My great-great-grandfatherís farm was not located in the area of the Dust Bowl luckily. If it had been their crops would have shriveled up in the draught and gotten blown away with the dust storms. Even though they were 150 miles from that region, Davidís family farm crops were still slightly impacted by heat and less water. For his family the effects of the Depression didnít ease until the beginning of World War II.
Davidís military career began in World War II, 1944. He was stationed in the Philippines serving in the military police as a soldier. My grandmother agrees strongly with United States decision to drop the atom bomb on Japan.. Mainly now because Grandpa would have been in the first wave to land on the Japanese coast if the war had continued. I was one presidential choice away from never being born. As it turned out David was alive and ready to leave the army in 1946.
After his military career, my grandfather worked on several farms in Iowa for a number of years. Davidís sister, Helen, moved to the Dalles, Oregon to teach school. While visiting his sister, Grandpa met one of her good friends, Barbara Creighton. They met and became close friends. He took her to movies. They went on picnics and took drives together. They fell in love and decided to marry. In 1951, he moved to the Pacific Northwest and married Barbara.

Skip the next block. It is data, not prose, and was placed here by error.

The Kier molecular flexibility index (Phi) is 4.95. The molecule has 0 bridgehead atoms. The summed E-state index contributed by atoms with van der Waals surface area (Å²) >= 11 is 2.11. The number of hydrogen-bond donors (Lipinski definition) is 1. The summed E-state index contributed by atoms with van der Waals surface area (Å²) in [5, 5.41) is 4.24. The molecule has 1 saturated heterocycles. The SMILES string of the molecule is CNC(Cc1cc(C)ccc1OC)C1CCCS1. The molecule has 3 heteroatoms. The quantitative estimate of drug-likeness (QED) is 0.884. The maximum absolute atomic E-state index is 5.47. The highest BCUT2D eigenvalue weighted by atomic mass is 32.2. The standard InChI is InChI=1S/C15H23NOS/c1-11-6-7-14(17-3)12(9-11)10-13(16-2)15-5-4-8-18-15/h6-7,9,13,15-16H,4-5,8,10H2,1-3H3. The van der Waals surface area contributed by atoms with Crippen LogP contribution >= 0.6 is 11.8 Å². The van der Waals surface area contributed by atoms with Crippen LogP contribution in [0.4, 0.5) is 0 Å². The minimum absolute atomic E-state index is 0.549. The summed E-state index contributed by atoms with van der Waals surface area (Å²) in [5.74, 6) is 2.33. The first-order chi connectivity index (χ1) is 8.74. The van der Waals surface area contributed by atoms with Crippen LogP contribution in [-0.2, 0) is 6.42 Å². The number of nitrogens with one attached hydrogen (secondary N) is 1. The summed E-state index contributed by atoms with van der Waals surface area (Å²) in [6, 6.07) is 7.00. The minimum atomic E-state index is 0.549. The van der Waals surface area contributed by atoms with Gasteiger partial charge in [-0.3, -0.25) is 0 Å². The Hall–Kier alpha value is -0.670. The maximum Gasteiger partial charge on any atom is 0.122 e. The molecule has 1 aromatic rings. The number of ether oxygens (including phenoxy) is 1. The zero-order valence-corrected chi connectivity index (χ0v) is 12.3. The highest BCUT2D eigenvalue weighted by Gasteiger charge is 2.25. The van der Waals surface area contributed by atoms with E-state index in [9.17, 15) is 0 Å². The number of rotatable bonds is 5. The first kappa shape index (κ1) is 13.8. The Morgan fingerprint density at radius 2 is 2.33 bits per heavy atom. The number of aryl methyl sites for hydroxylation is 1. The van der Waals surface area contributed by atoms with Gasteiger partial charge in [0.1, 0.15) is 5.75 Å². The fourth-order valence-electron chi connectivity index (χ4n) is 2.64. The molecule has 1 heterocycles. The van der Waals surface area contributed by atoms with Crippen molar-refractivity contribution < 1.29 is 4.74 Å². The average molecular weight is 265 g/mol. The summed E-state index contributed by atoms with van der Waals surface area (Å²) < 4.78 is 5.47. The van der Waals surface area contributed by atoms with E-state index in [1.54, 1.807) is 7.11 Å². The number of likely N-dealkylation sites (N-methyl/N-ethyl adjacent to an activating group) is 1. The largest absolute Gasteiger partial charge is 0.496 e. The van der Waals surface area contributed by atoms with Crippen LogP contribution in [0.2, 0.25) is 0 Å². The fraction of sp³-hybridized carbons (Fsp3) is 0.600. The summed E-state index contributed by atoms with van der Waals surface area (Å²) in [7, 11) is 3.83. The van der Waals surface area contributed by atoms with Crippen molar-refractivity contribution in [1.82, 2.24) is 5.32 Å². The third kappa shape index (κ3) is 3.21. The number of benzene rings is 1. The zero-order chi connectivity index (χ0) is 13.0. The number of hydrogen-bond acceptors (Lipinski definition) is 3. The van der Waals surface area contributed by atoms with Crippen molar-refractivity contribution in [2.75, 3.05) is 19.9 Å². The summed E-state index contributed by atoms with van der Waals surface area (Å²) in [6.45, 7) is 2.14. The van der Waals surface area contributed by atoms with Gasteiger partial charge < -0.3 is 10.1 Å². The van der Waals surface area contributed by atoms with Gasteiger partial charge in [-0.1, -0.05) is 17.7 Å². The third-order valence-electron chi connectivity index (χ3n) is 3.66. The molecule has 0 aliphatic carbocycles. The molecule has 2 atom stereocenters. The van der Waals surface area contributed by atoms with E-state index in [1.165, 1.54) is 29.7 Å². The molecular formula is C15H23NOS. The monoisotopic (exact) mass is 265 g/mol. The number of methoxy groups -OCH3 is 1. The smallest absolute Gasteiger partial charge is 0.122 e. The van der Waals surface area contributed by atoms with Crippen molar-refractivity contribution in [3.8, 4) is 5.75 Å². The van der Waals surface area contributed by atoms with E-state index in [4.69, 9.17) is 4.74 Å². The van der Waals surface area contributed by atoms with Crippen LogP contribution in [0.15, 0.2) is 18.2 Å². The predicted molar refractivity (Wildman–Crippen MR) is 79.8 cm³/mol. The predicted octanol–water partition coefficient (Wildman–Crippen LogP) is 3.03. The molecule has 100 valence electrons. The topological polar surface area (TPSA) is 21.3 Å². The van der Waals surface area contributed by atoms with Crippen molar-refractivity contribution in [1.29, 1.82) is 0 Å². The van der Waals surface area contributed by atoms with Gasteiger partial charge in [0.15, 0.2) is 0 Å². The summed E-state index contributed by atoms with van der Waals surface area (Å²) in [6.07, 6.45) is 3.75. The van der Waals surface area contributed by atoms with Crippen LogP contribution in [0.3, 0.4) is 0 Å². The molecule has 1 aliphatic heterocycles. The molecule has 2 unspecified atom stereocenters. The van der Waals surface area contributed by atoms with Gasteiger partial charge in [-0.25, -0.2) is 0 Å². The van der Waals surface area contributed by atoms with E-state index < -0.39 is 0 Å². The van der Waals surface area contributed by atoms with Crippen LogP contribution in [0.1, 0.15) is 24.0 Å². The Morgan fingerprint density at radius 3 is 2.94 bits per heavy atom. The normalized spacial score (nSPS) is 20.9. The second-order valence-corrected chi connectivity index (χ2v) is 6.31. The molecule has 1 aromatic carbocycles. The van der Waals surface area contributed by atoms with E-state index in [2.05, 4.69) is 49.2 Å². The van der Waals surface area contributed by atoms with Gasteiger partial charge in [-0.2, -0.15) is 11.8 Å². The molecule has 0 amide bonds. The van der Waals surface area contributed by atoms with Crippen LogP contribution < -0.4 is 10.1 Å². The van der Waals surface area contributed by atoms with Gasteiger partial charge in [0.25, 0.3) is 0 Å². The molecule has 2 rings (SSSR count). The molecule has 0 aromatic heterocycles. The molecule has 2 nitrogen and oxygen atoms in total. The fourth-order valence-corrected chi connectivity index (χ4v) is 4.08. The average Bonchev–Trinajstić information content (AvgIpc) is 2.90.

Their first child was my uncle Casey who was born in 1955. He was the oldest of their three children. He married Jody Cuzzetto in 1974 and they had two children, Josh and Jenny. David and Barbaraís second child, Joan, was born in 1960. She married Abdullah Reza Chaichi in 1980 and had two children, Farrah and Ryan. Grandpaís youngest child was my mother, Dorothy. She was born in 1963 and married my father, Tim Heins, in 1984. They had two sons; I was born in 1988 and Brenton was born in 1992.
David and Barbaraís children grew up on the family farm, a cherry orchard they purchased in 1954 and still on today. My Uncle Casey and his family have taken over the running of the orchard.
The orchard was a nice place to raise a family because it gave the children an opportunity to work and learn how to be responsible. The children were able to help in the orchard, take care of the barn animals, and when they were older, drive the tractors. The biggest job they did was setting up the irrigation system for watering the trees.
In the evenings they would eat together and sometimes have special activities. Even though they didnít have much free time, they did have some special nights when they played cards or worked on jigsaw puzzles. A favorite activity was having hot dog roasts in the wood furnace or on an open fire out in the orchard during the pruning season. On free afternoons they went to the park and have a picnic supper.
David is a great man who lived through two of the difficult times in Americaís history. My grandfather has also successfully started a family and to this day works hard on the cherry orchard all year round. I admire my grandfather for what he has lived through and what he has accomplished in his life.
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Pink, David. E-mail interview. Dec. 30, 2001.